2. What is 'Sase style' pressing?

'Sase style' is a pressing method using the traditional Sase pressor. We carefully hand-pack moromi into bags, then stack the bags vertically, and the pressor machine slowly presses from the top to extract sake.
In order to avoid off-note flavors, we first wait for sake to drip out just by the force of the moromi bags' own weight, and then we very gradually and slowly add pressure with the machine. Because only one cycle of this process will not extract all the usable sake, we repeat this for multiple times to extract the total amount over the course of three to four days.
Because this process requires so much time and effort, less than 10% of the breweries in Tochigi Prefecture still use the method today.
We have been carefully producing quality sake with the same Sase pressor since the foundation of our brewery in 1880.

3.What is nama-genshu?

Nama-genshu is unfiltered, unpasteurized, and undiluted sake, embodying the flavor of pure sake coming straight from the moromi mash.
Freshly brewed sake is normally stored, then filtered and pasteurized to prevent deterioration.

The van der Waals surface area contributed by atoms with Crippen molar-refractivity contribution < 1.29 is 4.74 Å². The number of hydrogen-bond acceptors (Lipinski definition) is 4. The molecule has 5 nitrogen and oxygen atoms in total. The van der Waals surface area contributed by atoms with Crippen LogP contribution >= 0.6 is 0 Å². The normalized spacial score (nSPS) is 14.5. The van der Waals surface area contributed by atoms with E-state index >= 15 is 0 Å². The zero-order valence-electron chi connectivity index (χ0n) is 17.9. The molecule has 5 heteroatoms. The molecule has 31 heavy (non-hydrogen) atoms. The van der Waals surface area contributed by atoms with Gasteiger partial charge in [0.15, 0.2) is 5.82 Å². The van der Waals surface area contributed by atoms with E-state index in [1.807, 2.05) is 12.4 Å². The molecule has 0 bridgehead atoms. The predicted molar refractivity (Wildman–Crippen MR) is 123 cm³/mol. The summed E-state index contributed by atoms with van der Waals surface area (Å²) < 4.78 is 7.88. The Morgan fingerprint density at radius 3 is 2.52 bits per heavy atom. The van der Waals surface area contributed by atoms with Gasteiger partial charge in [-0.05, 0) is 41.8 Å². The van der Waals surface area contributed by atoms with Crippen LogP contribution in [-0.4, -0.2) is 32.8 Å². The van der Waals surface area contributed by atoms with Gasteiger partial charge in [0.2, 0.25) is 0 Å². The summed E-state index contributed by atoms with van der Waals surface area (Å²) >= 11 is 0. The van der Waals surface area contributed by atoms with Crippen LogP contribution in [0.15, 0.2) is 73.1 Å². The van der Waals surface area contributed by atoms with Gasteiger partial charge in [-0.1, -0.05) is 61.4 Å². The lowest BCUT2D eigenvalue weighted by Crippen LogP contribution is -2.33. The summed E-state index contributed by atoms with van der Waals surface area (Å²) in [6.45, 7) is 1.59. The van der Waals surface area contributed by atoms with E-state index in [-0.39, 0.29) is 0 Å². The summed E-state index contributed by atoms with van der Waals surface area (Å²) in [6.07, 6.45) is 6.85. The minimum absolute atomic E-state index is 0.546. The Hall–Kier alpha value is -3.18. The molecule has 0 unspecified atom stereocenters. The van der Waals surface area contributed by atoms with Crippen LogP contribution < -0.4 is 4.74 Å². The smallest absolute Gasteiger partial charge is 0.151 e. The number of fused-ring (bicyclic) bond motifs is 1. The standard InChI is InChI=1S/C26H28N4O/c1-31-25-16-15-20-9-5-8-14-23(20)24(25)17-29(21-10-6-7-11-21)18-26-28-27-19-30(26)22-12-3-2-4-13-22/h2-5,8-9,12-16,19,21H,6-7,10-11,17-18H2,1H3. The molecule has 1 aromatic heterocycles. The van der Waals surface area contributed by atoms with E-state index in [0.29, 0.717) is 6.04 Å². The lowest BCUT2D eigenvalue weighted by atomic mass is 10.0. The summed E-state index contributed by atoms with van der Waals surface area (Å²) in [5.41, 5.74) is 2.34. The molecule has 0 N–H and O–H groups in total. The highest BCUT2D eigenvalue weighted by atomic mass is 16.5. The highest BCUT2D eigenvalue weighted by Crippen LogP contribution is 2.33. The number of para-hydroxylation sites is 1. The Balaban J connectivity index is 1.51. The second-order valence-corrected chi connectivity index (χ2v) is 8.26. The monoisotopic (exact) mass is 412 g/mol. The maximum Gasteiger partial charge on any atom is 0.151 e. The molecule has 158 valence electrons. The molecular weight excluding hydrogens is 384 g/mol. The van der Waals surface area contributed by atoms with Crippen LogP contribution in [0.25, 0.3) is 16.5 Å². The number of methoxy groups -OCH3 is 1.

Nama-genshu on the other hand is pure and unprocessed, so its shelf-life makes it difficult to sell through regular channels. It used to be a treat only for the sake brewery workers, or kurabito.
Nama-genshu is recommended to be stored at low temperatures to preserve its original flavor. However, the continuous maturing flavor after opening the bottle is also something you can enjoy.

Visit us for a brewery tour and learn even more about sake-making!

In our brewery tour, you can see our mash-pressing process with the Sase style pressor passed down from our ancestors and used since our founding in 1880. This offers a rare chance to see this special process because only about 10% of breweries in Tochigi now use this machine. If your tour coincides with our actual pressing process, you'll be able to try our freshly extracted sake on-site.

After the tour, you'll also have a chance to buy our sake products at our adjacent shop.

Tours are available free of charge. Please contact us to reserve tours in advance.
More details about the tour


The sixth head of Katayama Shuzo remains strongly committed to his family's tradition.

製造過程 製造過程 製造過程

Since its inception,Katayama Shuzo has been dedicated to the Sase style.